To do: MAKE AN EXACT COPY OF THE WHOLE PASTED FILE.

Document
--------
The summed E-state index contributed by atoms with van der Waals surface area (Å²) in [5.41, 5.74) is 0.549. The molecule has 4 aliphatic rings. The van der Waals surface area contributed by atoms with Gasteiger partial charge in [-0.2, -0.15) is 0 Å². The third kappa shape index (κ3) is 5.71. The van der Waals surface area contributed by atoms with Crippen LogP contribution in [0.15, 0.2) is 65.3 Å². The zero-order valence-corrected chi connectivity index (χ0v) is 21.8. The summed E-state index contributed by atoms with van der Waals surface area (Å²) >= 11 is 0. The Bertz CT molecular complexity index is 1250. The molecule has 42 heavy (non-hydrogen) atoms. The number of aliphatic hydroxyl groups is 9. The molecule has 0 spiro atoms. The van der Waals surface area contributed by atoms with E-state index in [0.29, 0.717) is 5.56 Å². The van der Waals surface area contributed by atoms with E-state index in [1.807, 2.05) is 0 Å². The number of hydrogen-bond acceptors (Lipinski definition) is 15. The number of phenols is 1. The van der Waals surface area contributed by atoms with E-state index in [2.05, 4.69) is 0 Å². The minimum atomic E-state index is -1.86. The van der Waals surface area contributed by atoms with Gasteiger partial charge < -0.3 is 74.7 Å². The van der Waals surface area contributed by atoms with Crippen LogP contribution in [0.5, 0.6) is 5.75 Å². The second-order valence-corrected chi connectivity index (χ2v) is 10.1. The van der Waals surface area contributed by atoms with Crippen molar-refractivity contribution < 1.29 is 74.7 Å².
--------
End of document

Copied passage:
The summed E-state index contributed by atoms with van der Waals surface area (Å²) in [5.41, 5.74) is 0.549. The molecule has 4 aliphatic rings. The van der Waals surface area contributed by atoms with Gasteiger partial charge in [-0.2, -0.15) is 0 Å². The third kappa shape index (κ3) is 5.71. The van der Waals surface area contributed by atoms with Crippen LogP contribution in [0.15, 0.2) is 65.3 Å². The zero-order valence-corrected chi connectivity index (χ0v) is 21.8. The summed E-state index contributed by atoms with van der Waals surface area (Å²) >= 11 is 0. The Bertz CT molecular complexity index is 1250. The molecule has 42 heavy (non-hydrogen) atoms. The number of aliphatic hydroxyl groups is 9. The molecule has 0 spiro atoms. The van der Waals surface area contributed by atoms with E-state index in [0.29, 0.717) is 5.56 Å². The van der Waals surface area contributed by atoms with E-state index in [1.807, 2.05) is 0 Å². The number of hydrogen-bond acceptors (Lipinski definition) is 15. The number of phenols is 1. The van der Waals surface area contributed by atoms with E-state index in [2.05, 4.69) is 0 Å². The minimum atomic E-state index is -1.86. The van der Waals surface area contributed by atoms with Gasteiger partial charge < -0.3 is 74.7 Å². The van der Waals surface area contributed by atoms with Crippen LogP contribution in [0.5, 0.6) is 5.75 Å². The second-order valence-corrected chi connectivity index (χ2v) is 10.1. The van der Waals surface area contributed by atoms with Crippen molar-refractivity contribution < 1.29 is 74.7 Å².